Focus on residential 

Having sold its trading activities at the end of 2017, ADLER Real Estate AG now only pursues one business objective: the letting of permanently held properties which have been acquired as fully lettable units or need to be constructed as part of a project development.

As at the middle of 2018, ADLER Real Estate AG held a total of 62,059 rental units with total space of 3.8 million square metres. This was 23.4 percent more than at the start of the year. The increase is primarily due to the acquisition of the majority of shares in BCP.

The properties held for residential purposes also include commercial units. These consist entirely of shops and offices of the kind that can often be found in city-centre residential properties. As of the middle of the year, these units numbered 1,159 and accounted for 1.9 percent of the properties held for permanent letting. BCP contributed 141 units of this type of commercial property. Accordingly, their share in the total number of rental units has changed only slightly over the course of the year.

Portfolio realignment31.06.2018  31.12.2017
Rental portfolio62,05926912,02350,305

-of which residential units


-of which commercial units


Key focuses in Lower Saxony and North Rhine-Westphalia

ADLE R focusses its business activities in Germany and holds most of its properties in the northern and western parts of the country. This remained essentially unchanged after the acquisition of BCP. However, there have been some shifts in the state-specific focus areas. Following the consolidation of BCP, 30.2 percent of ADLER’s properties are located in Lower Saxony and 24.6 percent in North Rhine-Westphalia. More than 40 percent of ADLE R’s portfolio is located in the eastern part of the country, with key focuses here in Saxony (17.2 percent), Saxony-Anhalt (6.5 percent) and Brandenburg (5.8 percent).

With the acquisition of BCP, ADLER has acquired real estate in attractive locations, partly inner cities. Yet its portfolio still predominantly consists of properties located on the outskirts of larger conurbations. This is particularly apparent in North Rhine-Westphalia, where virtually all of the company’s properties are located in the Ruhr, which is still Germany’s largest industrial region. In Lower Saxony, the property holdings are mainly located in Hanover, the Wolfsburg/Braunschweig/Helmstedt region, a traditionally strong region in economic terms, the Bremen catchment area and in Wilhelmshaven, a city which is benefiting from the deep-water port and the location of the German Navy’s largest base on the North Sea. In Saxony and Saxony-Anhalt, the properties are predominantly located in the catchment areas for Halle, Leipzig, Chemnitz and Dresden – cities that after the German reunification initially lost their industry and part of their populations but which are now benefiting from strong growth once again as a consequence of the significant infrastructure investments carried out over the last 20 years in these areas.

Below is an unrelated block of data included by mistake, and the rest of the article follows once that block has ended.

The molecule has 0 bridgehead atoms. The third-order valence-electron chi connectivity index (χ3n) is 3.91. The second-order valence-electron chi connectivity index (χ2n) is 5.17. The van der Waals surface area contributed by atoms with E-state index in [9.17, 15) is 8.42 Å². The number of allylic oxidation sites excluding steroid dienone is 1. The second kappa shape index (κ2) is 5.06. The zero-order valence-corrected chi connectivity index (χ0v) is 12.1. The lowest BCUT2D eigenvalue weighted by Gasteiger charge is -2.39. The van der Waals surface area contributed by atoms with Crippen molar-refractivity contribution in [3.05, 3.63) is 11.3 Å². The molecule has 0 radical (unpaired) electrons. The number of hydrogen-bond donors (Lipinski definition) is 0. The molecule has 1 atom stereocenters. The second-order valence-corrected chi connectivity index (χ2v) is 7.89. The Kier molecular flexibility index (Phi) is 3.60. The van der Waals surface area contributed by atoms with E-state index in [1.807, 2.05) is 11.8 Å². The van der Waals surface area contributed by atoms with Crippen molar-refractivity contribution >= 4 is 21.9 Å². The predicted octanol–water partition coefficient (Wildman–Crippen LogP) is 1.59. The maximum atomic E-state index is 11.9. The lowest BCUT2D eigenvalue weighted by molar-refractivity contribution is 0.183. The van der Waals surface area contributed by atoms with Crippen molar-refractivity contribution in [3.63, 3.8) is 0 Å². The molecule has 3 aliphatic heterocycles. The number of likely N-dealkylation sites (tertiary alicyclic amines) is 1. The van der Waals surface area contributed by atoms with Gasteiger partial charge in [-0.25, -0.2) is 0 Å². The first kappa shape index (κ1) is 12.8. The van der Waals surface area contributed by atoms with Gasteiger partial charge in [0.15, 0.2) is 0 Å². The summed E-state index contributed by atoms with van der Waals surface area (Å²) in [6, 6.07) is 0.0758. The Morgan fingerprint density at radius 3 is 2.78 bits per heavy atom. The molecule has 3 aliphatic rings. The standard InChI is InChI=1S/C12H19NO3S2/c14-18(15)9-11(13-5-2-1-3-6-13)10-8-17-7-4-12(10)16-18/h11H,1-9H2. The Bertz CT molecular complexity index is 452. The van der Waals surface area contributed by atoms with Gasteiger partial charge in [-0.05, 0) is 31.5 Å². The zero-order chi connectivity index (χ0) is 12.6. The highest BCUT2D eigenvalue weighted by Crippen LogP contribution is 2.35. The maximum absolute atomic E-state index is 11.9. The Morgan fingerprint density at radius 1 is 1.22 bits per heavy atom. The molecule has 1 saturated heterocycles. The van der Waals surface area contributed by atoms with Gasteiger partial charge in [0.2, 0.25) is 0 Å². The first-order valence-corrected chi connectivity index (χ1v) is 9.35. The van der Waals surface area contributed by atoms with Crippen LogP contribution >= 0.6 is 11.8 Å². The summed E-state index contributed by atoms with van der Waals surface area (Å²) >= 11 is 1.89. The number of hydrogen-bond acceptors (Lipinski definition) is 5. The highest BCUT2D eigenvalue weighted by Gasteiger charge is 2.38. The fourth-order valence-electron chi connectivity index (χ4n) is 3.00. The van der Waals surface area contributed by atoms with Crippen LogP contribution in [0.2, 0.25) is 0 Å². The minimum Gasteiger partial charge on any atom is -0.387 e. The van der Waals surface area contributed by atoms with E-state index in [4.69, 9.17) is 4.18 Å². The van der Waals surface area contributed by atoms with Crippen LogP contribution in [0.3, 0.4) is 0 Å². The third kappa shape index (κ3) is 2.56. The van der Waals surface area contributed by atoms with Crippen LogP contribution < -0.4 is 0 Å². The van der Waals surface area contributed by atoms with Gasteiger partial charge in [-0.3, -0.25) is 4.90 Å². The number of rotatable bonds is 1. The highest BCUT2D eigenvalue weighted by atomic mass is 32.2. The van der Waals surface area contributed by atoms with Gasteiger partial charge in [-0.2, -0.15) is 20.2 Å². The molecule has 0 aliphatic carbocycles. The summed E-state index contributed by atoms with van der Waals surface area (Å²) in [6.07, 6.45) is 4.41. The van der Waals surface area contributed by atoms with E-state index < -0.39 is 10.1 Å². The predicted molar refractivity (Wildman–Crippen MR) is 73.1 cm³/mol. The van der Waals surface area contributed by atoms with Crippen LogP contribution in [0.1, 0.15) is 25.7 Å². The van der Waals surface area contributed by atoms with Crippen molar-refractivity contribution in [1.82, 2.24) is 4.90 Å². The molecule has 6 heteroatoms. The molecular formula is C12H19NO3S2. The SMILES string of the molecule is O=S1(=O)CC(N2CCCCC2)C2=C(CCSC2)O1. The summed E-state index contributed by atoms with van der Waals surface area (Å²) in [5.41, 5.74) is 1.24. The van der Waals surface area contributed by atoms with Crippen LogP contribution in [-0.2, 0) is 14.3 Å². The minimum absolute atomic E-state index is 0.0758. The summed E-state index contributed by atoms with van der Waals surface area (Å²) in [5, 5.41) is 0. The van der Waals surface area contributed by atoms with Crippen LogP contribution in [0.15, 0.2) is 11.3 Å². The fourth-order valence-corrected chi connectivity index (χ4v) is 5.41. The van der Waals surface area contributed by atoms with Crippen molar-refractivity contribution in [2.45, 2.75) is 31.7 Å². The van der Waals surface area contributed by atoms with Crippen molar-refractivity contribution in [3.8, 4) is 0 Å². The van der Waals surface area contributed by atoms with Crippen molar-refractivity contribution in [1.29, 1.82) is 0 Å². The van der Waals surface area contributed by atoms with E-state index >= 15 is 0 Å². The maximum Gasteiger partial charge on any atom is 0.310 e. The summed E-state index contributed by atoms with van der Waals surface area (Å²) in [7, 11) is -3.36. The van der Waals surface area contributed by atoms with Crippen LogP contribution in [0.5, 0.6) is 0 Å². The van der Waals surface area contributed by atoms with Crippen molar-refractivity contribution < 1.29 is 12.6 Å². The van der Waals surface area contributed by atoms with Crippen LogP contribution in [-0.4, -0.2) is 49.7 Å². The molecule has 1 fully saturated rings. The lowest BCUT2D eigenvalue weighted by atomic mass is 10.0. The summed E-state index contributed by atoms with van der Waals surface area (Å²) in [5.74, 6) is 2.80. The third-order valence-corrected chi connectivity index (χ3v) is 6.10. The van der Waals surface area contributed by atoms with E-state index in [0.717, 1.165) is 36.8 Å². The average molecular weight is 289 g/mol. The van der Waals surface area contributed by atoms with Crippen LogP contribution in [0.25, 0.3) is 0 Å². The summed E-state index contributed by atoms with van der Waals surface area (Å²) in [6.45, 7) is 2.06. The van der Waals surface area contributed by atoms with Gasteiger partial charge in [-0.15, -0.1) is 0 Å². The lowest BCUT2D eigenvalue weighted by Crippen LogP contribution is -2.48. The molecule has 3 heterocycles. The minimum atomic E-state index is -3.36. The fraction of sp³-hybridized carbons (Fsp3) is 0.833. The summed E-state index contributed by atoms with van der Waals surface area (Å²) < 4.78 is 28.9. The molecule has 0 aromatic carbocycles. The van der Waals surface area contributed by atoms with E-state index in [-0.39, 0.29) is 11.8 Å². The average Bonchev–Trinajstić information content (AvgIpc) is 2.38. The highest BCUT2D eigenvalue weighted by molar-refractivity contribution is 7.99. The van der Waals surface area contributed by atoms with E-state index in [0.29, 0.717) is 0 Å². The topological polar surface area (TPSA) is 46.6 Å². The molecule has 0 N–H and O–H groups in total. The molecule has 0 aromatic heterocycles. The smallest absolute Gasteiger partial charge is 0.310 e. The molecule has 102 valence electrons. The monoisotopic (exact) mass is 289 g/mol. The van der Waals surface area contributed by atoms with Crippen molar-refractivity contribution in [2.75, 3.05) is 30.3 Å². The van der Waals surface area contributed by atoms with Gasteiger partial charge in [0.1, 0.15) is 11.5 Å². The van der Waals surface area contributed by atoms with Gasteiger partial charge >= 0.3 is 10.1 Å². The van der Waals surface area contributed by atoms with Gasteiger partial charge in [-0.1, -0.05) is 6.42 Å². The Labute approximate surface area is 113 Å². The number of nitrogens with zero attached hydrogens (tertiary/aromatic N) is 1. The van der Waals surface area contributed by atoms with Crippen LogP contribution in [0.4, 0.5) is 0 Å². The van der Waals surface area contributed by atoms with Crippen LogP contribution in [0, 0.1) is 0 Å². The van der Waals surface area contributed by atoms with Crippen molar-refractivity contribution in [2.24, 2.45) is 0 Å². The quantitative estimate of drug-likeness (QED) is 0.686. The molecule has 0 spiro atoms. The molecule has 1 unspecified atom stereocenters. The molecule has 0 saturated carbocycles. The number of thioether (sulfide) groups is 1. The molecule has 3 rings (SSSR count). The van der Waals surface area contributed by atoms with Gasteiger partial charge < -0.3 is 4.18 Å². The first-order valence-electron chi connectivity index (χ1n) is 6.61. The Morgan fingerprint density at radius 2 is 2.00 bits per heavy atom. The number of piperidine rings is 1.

Property holdings on the edges of conurbations are typically characterised by higher vacancy rates, but also generate higher rent yields than properties in central or “A” locations. Peripheral locations benefit to a particularly marked extent from tight rental markets in city centres. When rents rise in desirable locations in the centre and affordable apartments are no longer available, price-sensitive demand in particular automatically shifts to the surrounding areas.

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